Machrihanish (in the old tongue: Machaire Shanais) - Located on the Kintyre Peninsula, Argyll, on the West Coast of Scotland.
Facing outwards to Ireland and the Atlantic, famous for it's sunsets and Golf, amongst other things of course.
Machrihanish has a classic links golf course, the original Machrihanish Golf Club course, designed by Old Tom Morris and ranked highly among golfers far and wide. One survey alone lists it as the best opening hole in the world.
A new course has also been built nearby. The new Links course is called Machrihanish Dunes and has an award winning its environmentally-sympathetic design. Part of a multi-million pound development by an American company, which has renovated the old Ugadale Arms Hotel (formerly known as The Pans Hotel) as well as the Royal Hotel on the front in Campbeltown.
Machrihanish beach runs 5 miles north to Westport, providing some of the best surfing in Scotland. Basic accommodation is available for surfing groups in the Machrihanish village hall and Machrihanish Holiday Park provides excellent accodation in the form of static caravans, wooden wigwams and camping spaces.
Campbeltown Airport, formerly RAF Machrihanish (RNAS Machrihanish), is located near the village. The former airbase has been taken over by the especially-formed Machrihanish Airbase Community Company.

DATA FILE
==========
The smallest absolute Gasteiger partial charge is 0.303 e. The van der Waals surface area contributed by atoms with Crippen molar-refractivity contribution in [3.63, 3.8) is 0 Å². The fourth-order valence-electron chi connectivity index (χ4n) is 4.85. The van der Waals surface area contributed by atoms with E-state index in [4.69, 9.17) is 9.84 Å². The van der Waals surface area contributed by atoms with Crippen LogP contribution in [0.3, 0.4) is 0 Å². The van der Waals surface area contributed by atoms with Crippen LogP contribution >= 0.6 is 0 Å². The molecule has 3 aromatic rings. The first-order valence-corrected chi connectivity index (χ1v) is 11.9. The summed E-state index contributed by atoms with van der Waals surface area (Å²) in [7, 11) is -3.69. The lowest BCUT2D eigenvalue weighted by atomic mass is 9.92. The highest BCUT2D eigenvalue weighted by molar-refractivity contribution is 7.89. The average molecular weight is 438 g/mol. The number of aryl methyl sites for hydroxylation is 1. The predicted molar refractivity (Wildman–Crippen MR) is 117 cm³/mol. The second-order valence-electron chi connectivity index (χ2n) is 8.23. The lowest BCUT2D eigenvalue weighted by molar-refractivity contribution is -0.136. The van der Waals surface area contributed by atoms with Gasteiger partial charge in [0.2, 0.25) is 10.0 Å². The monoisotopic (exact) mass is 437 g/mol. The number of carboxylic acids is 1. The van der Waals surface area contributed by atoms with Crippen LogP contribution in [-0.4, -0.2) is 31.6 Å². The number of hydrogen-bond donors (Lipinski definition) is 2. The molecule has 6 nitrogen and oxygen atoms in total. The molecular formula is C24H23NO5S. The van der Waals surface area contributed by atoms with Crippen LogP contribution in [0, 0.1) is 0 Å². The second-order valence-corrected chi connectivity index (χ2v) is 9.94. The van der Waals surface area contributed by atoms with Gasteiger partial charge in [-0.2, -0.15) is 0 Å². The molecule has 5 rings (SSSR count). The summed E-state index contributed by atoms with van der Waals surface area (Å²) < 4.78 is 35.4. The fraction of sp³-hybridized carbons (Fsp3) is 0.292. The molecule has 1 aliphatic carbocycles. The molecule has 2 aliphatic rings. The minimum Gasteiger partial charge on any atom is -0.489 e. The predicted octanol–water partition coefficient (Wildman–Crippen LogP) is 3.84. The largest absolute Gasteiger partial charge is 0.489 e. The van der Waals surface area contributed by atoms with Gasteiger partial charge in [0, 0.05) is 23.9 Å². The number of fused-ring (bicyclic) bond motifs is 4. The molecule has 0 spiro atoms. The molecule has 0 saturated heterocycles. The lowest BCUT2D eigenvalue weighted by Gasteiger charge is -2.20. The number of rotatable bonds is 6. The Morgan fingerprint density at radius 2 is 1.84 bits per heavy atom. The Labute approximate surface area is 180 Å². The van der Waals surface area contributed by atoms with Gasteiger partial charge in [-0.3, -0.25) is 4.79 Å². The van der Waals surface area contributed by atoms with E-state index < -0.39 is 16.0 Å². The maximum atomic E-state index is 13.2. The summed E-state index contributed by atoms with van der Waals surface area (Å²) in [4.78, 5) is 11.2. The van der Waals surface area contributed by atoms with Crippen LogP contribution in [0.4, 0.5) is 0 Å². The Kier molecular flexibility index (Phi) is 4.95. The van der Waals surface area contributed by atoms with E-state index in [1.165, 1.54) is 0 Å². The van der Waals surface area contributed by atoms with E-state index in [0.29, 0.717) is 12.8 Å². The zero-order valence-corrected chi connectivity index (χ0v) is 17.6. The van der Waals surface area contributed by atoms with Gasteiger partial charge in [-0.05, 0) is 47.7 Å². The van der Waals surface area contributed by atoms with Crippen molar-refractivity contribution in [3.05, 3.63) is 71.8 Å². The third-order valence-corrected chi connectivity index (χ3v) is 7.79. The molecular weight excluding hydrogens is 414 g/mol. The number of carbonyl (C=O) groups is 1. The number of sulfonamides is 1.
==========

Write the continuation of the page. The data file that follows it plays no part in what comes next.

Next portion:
Coal has been mined at Machrihanish since the 1400's and earlier. Originally carried by Canal, the coal from The Machrihanish Coalfield (Argyll Colliery) was one of Britain's smallest coalfields and produced low grade coal mainly used to supply the many Whisky Distilleries in Campbeltown, once the self proclaimed 'Whisky Capital of the World'
Machrihanish and the surrounding area was often an inspiration for renowned local marine and landscape painter William McTaggart, who came from Aros Farm, Nr Machrihanish.
Reginald Aubrey Fessenden made history with the first ever cross Atlantic voice transmission here at Machrihanish. He built a radio transmitting station with a 400-foot (120 m) high mast here in 1905 to transmit using Wireless Telegraphy to his other station at Brant Rock in Massachusetts, USA.
An exchange of messages took place on 1 January 1906 but the mast blew down in a gale on 5 December 1906 and was never rebuilt.
The Argyll Colliery line was extended from Kilkivan to Machrihanish to become The Campbeltown & Machrihanish Light Railway Company. This opened in 1906 and finally closed in 1932.
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